But still, we are hoping mean reversion trend will not continue in 2015. Otherwise, following Buffett or Bogle wouldn’t make any difference.

 

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    17 thoughts on “15HWW Annual Investment Performance Update: 2014

    1. SG Physiotherapist

      Hi My15HWW,

      Are you going towards indexing your portfolio?

      Regards,
      SG Physiotherapist

      1. My 15 HWW Post author

        Hi SG Physiotherapist,

        Perhaps? There’s zero indexing now, and there’s no doubt that the only way is up.

        1. SG Physiotherapist

          My15HWW,

          Interesting to see how a relatively successful investor like yourself is looking towards indexing. Anw, I have enjoyed your blogposts. Thanks for writing!(:

    2. B

      Hi 15hww

      Good to see you blogging more often these days 🙂

      That’s a very respectable return there on the cagr and it will continue to perform as long as time allows good companies to fulfil their potential.

      1. My 15 HWW Post author

        Hi B,

        Abit of a lull time for me now. So more time to blog.

        As for the returns, yeah, 14% is still pretty good over 5 years. But now, I guess I ain’t really chasing after higher returns anymore. With the portfolio a decent size now, I will gladly grab an average return of 10% per annum from this point onwards. =)

    3. Singaporemm

      Very interesting! And lol@ the wannabe part.

      Are you planning to go into any overseas markets any time soon? My family is doing both China (which I know nothing about) and U.S.

      I was convinced by Bogle, my husband swears by Buffett but ERE has made me very depressed and convinced that the whole economy is a sham.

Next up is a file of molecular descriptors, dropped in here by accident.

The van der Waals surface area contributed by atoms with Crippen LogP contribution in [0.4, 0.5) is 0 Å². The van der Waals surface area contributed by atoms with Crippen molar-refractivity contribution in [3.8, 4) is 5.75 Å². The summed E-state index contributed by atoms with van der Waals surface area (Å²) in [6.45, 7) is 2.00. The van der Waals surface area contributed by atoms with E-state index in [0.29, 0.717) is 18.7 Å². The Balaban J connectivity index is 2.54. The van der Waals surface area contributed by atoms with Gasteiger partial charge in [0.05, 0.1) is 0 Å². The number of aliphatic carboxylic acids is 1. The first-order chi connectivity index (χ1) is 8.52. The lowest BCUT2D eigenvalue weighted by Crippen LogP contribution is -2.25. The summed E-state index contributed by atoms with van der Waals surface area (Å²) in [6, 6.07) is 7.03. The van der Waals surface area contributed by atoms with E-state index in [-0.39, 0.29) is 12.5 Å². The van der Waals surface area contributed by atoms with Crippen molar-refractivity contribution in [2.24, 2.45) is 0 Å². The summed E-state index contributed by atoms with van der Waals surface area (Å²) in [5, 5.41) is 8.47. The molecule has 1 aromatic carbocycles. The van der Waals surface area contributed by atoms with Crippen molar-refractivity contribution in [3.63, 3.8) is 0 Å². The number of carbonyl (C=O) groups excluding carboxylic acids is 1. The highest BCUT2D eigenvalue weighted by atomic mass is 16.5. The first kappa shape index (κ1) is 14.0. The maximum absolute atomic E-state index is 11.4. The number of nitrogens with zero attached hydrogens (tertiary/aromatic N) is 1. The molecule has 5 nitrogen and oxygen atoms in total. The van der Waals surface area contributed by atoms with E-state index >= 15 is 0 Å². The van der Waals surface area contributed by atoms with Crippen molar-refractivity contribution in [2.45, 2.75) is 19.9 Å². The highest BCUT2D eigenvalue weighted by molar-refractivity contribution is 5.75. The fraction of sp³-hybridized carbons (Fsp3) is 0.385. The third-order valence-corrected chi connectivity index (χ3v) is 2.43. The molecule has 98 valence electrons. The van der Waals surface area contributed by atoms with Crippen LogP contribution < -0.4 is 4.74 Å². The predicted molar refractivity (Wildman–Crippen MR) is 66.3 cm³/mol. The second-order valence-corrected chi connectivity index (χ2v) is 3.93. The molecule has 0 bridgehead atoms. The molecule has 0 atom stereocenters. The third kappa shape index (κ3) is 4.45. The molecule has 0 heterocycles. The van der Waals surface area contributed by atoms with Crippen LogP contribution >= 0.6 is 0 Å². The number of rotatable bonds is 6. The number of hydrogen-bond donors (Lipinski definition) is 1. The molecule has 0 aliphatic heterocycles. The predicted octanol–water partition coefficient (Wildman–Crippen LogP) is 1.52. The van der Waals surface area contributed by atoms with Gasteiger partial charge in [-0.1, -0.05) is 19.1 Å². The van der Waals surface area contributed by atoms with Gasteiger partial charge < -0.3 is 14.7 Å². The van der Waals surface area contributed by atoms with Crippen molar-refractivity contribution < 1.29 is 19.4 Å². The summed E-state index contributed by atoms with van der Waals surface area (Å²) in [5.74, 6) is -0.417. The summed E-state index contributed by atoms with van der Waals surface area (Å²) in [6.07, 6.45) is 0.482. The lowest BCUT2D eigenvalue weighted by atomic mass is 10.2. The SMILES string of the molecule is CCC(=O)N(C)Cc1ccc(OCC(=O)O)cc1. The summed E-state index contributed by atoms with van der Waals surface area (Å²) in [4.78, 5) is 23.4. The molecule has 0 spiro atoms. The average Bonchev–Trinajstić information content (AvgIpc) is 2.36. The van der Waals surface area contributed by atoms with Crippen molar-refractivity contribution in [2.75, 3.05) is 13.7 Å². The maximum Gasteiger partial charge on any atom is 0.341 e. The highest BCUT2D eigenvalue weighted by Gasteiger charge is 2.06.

1. My 15 HWW Post author

        Hi Singaporemm,

        Yeah, overseas market is on the cards. But both the China and US market looks way overvalued compared to the local market. I actually sold some China ETFs almost a quarter ago. Urgh…

        I feel that both Bogle and Buffett are right. Just that most people can’t replicate what Buffett believes isn’t too difficult, which points most towards Bogle. Depressed over ERE? I actually think Jacob is quite right with most of his analysis but instead of feeling depressed, I find it enlightening. Feeds my raging skepticism further. =p

        1. Singaporemm

          Jacob makes me depressed because of the fractional reserve banking thing, if you know about it? http://www.relfe.com/wp/money/want-earth-plus-5/

          In the end money is a sham 🙁 I mean GDP is measured by consumption but other than basic necessities what do we need to consume?? Nothing.
          But then I guess we could still profit from others stupidity… Haha

          1. My 15 HWW Post author

            Hi Singaporemm,

            Firstly, I have a pretty scathing take on the “average person”.

            http://www.my15hourworkweek.com/2013/08/16/you-wont-want-to-be-mr-average/

            Since we are living in a capitalistic world, and there’s little we can do to change that, one has to learn the rules and play the game to your advantage. The basic principles of personal finance isn’t rocket science and if one chooses NOT to follow them, then there will be others who will like you say “profit from their stupidity”.

            I do believe that no matter what is the prevailing system, some humans will always take advantage of others’ weaknesses.

      1. My 15 HWW Post author

        Hi Alvin,

        Thanks! But nothing compared to those CNAV returns, eh? =p

      1. My 15 HWW Post author

        Hi Tawcan,

        Thanks for dropping by and appreciate your kind comments. I just popped by your blog as well and is surprised I haven’t chanced upon it before. Will be taking some time to read through your archives over the next couple of weeks.

        BC is a great place and let’s just say that I miss my half a year stay in Vancouver badly!